where the un are the coef¬cients of the expansion of un in the eigenvectors of G. De¬ne the
error at the n-th iteration as

e(n) ≡ u ’ un [Error at n-th step] (15.7)

Substituting this into (15.4) and recalling Λ u = f gives

e(n+1) ≡ G e(n) (15.8)

Let ρ denote the magnitude of the largest eigenvalue of the iteration matrix G, which is
called the “spectral radius” of the matrix and let φbiggest denote the corresponding eigen-
vector. For suf¬ciently large iteration number, the faster-decaying components of the error
will be negligible and

|e(n) | ∼ ρ |e(n’1) | as n ’ ∞ (15.9)

with en ∼ cφbiggest for some constant c. Thus, the rate of convergence is always geometric.
Optimizing an iteration is therefore equivalent to minimizing the spectral radius of the
iteration matrix. Let »min and »max denote the smallest and largest eigenvalues of Λ, which
for simplicity we assume are real. Then for Richardson™s iteration, the corresponding eigen-
values γmin and γmax of the iteration matrix G are

G ≡ I ’ „Λ γmin = 1 ’ „ »max γmax = 1 ’ „ »min (15.10)
=’ &

Fig. 15.1 shows that the spectral radius is minimized when |γmin | = γmax , which gives

[Optimum „ ; Richardson™s] (15.11)
»min + »max

»max ’ »min
[Smallest Spectral Radius] (15.12)
ρ(G) =
»max + »min
≈ 1’2 »min »max

Figure 15.1: The relationship between the eigenvalues of the matrix Λ and those of the
Richardson™s iteration matrix, G ≡ I ’ „ Λ where I is the identity matrix and „ is the
“time step”. (a) The eigenvalues of Λ lie on the positive interval » ∈ [»min , »max ]. (b) The
eigenvalues of G lie on » ∈ [(1 ’ „ »max ), (1 ’ „ »min )]

One dif¬culty is that we normally do not know either »min or »max . However, we shall
see later that it is not too hard to estimate them, especially when using a preconditioner.
The other, far more serious problem is that typically,

∼ O(N 2 ) »min [2d order equations] (15.13a)
∼ O(N k ) »min [k-th order equations] (15.13b)

independent of the number of spatial dimensions. This implies that for the commonest
case of a 2d order equation, log(ρ) ∼ O(1/N 2 ), which in turn means that O(N 2 ) iterations
are needed to obtain even moderate accuracy. For a fourth order equation, the number of
iterations increases to O(N 4 ).
We will show in a later section that with heavy use of the FFT, it is possible to evaluate
each Richardson iteration in O(N 2 log N ) operations in two dimensions, so the total cost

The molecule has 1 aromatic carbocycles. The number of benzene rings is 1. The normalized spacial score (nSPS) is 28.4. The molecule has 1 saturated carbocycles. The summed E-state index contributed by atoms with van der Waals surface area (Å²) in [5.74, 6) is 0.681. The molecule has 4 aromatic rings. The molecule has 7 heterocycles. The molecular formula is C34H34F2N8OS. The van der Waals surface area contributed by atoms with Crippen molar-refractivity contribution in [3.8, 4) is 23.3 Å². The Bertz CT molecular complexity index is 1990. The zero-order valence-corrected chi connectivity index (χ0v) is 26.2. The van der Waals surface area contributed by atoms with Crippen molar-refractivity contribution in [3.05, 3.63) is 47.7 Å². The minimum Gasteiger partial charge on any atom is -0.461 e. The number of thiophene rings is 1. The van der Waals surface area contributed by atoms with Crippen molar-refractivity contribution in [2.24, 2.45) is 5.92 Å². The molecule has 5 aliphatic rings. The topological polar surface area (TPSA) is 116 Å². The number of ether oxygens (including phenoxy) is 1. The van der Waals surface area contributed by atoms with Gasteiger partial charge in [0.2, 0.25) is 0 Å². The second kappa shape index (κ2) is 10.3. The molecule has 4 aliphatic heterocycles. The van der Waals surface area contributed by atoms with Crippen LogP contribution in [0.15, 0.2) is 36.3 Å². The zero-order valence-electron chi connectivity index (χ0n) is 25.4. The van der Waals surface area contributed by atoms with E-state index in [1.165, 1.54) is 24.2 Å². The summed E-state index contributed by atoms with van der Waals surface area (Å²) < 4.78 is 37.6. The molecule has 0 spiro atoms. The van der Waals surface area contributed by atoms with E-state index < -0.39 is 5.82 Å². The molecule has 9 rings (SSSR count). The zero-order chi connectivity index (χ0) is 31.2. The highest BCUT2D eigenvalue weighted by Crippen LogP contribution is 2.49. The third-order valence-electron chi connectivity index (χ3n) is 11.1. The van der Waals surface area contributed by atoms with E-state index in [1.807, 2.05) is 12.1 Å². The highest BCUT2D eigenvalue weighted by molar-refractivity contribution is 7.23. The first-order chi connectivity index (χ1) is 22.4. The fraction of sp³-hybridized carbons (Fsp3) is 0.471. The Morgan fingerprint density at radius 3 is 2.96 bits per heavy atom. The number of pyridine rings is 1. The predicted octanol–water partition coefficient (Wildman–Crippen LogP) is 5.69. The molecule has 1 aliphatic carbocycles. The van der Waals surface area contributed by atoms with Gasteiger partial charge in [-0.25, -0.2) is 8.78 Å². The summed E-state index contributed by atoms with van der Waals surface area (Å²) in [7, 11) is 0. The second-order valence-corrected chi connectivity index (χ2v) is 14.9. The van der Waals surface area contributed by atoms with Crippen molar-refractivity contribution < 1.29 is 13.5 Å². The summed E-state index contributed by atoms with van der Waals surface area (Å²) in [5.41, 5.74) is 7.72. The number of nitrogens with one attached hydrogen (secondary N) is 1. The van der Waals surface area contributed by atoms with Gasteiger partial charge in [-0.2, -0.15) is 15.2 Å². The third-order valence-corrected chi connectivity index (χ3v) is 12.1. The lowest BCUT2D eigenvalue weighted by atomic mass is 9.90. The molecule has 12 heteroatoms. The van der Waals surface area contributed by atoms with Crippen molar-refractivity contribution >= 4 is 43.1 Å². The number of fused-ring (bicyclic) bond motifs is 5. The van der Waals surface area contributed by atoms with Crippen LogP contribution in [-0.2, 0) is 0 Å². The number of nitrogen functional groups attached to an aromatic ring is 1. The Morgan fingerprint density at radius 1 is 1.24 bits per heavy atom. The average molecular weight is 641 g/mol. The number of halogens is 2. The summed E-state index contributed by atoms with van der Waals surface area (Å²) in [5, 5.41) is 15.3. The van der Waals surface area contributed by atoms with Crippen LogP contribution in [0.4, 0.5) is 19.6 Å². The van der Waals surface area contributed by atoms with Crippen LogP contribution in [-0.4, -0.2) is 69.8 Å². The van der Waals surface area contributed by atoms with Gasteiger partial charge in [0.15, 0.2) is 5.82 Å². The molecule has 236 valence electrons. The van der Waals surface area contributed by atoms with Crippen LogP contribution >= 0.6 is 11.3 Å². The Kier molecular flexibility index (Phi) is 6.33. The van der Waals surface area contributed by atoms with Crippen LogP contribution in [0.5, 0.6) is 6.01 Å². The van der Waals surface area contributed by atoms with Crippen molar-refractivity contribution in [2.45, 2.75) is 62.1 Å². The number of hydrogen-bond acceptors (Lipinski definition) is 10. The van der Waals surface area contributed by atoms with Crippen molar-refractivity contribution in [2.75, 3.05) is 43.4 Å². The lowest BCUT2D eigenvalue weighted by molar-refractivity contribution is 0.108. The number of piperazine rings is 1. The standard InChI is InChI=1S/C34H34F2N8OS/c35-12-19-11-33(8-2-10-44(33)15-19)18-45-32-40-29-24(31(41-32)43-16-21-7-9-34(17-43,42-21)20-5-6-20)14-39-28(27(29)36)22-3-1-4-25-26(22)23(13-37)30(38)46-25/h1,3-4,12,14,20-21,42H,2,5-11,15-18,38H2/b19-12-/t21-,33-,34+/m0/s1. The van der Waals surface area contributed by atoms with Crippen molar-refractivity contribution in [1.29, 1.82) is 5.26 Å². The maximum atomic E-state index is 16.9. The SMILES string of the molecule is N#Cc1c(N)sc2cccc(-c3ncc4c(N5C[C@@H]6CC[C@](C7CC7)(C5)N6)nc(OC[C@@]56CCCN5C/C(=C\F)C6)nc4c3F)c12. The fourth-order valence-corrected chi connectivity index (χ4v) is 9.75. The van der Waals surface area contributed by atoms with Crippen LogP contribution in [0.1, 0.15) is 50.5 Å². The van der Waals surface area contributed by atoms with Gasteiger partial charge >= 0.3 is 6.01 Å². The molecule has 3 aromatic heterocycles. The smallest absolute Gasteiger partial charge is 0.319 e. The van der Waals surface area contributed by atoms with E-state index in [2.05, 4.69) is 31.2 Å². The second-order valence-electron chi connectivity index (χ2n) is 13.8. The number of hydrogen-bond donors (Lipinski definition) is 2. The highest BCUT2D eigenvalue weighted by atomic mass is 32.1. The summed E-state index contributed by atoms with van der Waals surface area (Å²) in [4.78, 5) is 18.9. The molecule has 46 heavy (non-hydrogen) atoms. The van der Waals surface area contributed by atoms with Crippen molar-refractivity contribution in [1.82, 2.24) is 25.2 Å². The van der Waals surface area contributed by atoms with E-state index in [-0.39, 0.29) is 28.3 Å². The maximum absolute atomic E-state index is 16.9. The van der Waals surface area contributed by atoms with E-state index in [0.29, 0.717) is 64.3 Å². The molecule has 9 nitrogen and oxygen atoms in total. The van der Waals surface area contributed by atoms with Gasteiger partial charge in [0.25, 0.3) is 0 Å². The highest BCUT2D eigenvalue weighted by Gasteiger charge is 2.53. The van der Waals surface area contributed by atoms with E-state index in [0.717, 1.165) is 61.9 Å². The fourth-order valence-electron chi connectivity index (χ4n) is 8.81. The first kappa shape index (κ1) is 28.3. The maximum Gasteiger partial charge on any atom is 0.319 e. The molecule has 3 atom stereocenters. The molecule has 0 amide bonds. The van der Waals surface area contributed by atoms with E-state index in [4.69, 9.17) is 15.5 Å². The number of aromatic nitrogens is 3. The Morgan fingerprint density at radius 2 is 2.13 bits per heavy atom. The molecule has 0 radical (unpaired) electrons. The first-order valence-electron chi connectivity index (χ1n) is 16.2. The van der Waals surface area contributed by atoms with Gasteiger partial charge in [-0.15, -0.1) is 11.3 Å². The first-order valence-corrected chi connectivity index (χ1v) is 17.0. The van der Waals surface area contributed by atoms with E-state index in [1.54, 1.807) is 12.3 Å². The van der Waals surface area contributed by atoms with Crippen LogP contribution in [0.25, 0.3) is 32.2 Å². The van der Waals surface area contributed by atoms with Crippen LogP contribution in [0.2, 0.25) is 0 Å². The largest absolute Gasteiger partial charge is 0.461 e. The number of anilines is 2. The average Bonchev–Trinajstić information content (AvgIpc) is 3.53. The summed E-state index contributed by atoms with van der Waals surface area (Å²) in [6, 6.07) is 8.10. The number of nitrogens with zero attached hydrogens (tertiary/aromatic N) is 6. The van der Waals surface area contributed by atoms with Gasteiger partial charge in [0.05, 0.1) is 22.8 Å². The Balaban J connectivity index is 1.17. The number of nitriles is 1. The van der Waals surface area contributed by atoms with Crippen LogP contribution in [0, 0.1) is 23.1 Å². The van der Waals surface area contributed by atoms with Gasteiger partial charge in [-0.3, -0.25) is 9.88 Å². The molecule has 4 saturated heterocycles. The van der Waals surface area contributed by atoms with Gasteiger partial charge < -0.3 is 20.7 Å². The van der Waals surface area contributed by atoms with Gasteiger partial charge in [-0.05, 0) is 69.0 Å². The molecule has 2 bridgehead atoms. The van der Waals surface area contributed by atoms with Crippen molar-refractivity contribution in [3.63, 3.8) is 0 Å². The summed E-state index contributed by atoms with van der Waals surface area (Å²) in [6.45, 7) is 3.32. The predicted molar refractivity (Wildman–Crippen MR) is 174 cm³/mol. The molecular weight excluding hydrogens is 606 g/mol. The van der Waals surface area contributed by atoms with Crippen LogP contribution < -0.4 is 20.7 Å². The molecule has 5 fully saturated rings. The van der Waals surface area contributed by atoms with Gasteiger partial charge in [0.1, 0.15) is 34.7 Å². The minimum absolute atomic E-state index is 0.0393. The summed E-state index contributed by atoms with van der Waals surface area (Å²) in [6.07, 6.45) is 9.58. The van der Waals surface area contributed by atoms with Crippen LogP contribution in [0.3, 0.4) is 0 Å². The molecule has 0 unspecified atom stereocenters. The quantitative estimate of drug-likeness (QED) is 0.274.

for a second order BVP is O(N 4 log N ) operations (with a large proportionality constant).
Fortunately, it is possible to tremendously improve the ef¬ciency of the Richardson
iteration through three modi¬cations: (i) Chebyshev acceleration (ii) preconditioning and
(iii) multigrid. The ¬rst was discussed in the ¬rst edition of this book; the second and third
are described here. All three can be used either individually or in combination to accelerate
the rate of convergence of iteration schemes.

15.3 Preconditioning: Finite Difference
The reason that Richardson™s iteration converges with such lamentable slowness is that

»max /»min 1

preconditioning is a strategy for replacing Λ in the iteration by a new matrix
A≡H (15.15)

where the “preconditioning matrix” H is chosen to meet two criteria:

1. H must be easily invertible

2. The ratio of the largest eigenvalue of A to the smallest must be much smaller than the
ratio for Λ:

±max /±min »max /»min

From the viewpoint of the second criterion alone, the ultimate preconditioning matrix
is Λ itself since A = I, the identity matrix, whose eigenvalues are all one. Such a choice is
obviously insane because if we could easily compute Λ , we would not need the iteration
in the ¬rst place! Still, it is suggestive: What we want is a matrix that is much simpler than
Λ, but in some sense approximates it.
The preconditioning strategy of Orszag (1980) is to take H to be the matrix of the usual
second order ¬nite difference approximation to the differential operator L for which Λ is the
pseudospectral approximation1 . It is obvious that inverting the “¬nite difference precondi-
tioning” is cheap. For a second order differential equation in one dimension, for example,
H is an ordinary tridiagonal matrix which can be inverted in O(8N ) operations. Thus, the
rate-determining step is not computing the inverse of H, but rather multipying u(n) by